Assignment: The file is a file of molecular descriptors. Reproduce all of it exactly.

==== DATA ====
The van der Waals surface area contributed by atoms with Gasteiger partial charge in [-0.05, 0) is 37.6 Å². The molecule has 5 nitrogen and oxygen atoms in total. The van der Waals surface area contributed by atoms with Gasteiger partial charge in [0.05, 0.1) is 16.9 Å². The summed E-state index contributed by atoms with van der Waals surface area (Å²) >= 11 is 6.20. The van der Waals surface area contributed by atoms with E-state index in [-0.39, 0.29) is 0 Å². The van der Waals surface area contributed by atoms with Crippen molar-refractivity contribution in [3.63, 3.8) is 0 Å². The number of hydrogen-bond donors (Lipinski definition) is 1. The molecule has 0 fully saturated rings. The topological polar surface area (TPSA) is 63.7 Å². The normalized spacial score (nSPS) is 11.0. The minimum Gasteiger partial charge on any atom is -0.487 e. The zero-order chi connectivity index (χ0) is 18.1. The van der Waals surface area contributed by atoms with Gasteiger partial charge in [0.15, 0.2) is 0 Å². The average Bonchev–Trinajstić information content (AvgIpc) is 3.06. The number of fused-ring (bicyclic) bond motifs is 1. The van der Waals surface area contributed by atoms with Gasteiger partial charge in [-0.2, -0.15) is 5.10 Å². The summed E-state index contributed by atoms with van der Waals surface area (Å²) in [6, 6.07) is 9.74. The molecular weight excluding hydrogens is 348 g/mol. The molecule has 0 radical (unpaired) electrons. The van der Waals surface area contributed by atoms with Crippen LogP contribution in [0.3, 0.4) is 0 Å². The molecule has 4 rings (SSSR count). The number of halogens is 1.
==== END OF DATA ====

The van der Waals surface area contributed by atoms with Gasteiger partial charge in [-0.05, 0) is 37.6 Å². The molecule has 5 nitrogen and oxygen atoms in total. The van der Waals surface area contributed by atoms with Gasteiger partial charge in [0.05, 0.1) is 16.9 Å². The summed E-state index contributed by atoms with van der Waals surface area (Å²) >= 11 is 6.20. The van der Waals surface area contributed by atoms with E-state index in [-0.39, 0.29) is 0 Å². The van der Waals surface area contributed by atoms with Crippen molar-refractivity contribution in [3.63, 3.8) is 0 Å². The number of hydrogen-bond donors (Lipinski definition) is 1. The molecule has 0 fully saturated rings. The topological polar surface area (TPSA) is 63.7 Å². The normalized spacial score (nSPS) is 11.0. The minimum Gasteiger partial charge on any atom is -0.487 e. The zero-order chi connectivity index (χ0) is 18.1. The van der Waals surface area contributed by atoms with Gasteiger partial charge in [0.15, 0.2) is 0 Å². The average Bonchev–Trinajstić information content (AvgIpc) is 3.06. The number of fused-ring (bicyclic) bond motifs is 1. The van der Waals surface area contributed by atoms with Gasteiger partial charge in [-0.2, -0.15) is 5.10 Å². The summed E-state index contributed by atoms with van der Waals surface area (Å²) in [6, 6.07) is 9.74. The molecular weight excluding hydrogens is 348 g/mol. The molecule has 0 radical (unpaired) electrons. The van der Waals surface area contributed by atoms with Crippen LogP contribution in [0.3, 0.4) is 0 Å². The molecule has 4 rings (SSSR count). The number of halogens is 1.